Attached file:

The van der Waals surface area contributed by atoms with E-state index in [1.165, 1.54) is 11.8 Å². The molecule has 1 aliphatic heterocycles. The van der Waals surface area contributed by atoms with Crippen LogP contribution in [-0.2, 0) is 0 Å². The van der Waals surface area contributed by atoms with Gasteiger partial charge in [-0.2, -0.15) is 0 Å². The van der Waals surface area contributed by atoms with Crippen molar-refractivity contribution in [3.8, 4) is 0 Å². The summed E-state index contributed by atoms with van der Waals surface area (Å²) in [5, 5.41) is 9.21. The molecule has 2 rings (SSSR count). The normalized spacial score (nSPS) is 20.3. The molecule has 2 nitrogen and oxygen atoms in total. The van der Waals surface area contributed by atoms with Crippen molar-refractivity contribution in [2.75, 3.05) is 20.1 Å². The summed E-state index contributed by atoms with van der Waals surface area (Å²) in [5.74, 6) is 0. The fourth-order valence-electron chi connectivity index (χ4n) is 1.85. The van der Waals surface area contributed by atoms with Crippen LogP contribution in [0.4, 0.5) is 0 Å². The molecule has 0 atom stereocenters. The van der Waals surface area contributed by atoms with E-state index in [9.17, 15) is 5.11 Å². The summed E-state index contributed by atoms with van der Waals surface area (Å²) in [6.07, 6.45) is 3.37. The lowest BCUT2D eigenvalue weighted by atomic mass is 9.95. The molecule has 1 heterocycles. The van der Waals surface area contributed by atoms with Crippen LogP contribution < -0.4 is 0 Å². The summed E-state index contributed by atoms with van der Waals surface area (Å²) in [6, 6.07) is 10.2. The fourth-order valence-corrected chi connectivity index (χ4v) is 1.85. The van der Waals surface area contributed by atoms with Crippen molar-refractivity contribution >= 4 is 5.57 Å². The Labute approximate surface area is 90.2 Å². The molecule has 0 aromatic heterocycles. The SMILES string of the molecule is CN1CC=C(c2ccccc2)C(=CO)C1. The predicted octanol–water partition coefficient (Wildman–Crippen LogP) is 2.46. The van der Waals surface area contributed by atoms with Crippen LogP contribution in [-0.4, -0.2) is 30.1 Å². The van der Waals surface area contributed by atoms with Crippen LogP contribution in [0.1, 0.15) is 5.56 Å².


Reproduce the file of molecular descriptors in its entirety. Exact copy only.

The van der Waals surface area contributed by atoms with E-state index in [1.165, 1.54) is 11.8 Å². The molecule has 1 aliphatic heterocycles. The van der Waals surface area contributed by atoms with Crippen LogP contribution in [-0.2, 0) is 0 Å². The van der Waals surface area contributed by atoms with Gasteiger partial charge in [-0.2, -0.15) is 0 Å². The van der Waals surface area contributed by atoms with Crippen molar-refractivity contribution in [3.8, 4) is 0 Å². The summed E-state index contributed by atoms with van der Waals surface area (Å²) in [5, 5.41) is 9.21. The molecule has 2 rings (SSSR count). The normalized spacial score (nSPS) is 20.3. The molecule has 2 nitrogen and oxygen atoms in total. The van der Waals surface area contributed by atoms with Crippen molar-refractivity contribution in [2.75, 3.05) is 20.1 Å². The summed E-state index contributed by atoms with van der Waals surface area (Å²) in [5.74, 6) is 0. The fourth-order valence-electron chi connectivity index (χ4n) is 1.85. The van der Waals surface area contributed by atoms with Crippen LogP contribution in [0.4, 0.5) is 0 Å². The molecule has 0 atom stereocenters. The van der Waals surface area contributed by atoms with E-state index in [9.17, 15) is 5.11 Å². The summed E-state index contributed by atoms with van der Waals surface area (Å²) in [6.07, 6.45) is 3.37. The lowest BCUT2D eigenvalue weighted by atomic mass is 9.95. The molecule has 1 heterocycles. The van der Waals surface area contributed by atoms with Crippen LogP contribution < -0.4 is 0 Å². The summed E-state index contributed by atoms with van der Waals surface area (Å²) in [6, 6.07) is 10.2. The fourth-order valence-corrected chi connectivity index (χ4v) is 1.85. The van der Waals surface area contributed by atoms with Crippen molar-refractivity contribution >= 4 is 5.57 Å². The Labute approximate surface area is 90.2 Å². The molecule has 0 aromatic heterocycles. The SMILES string of the molecule is CN1CC=C(c2ccccc2)C(=CO)C1. The predicted octanol–water partition coefficient (Wildman–Crippen LogP) is 2.46. The van der Waals surface area contributed by atoms with Crippen LogP contribution in [-0.4, -0.2) is 30.1 Å². The van der Waals surface area contributed by atoms with Crippen LogP contribution in [0.1, 0.15) is 5.56 Å².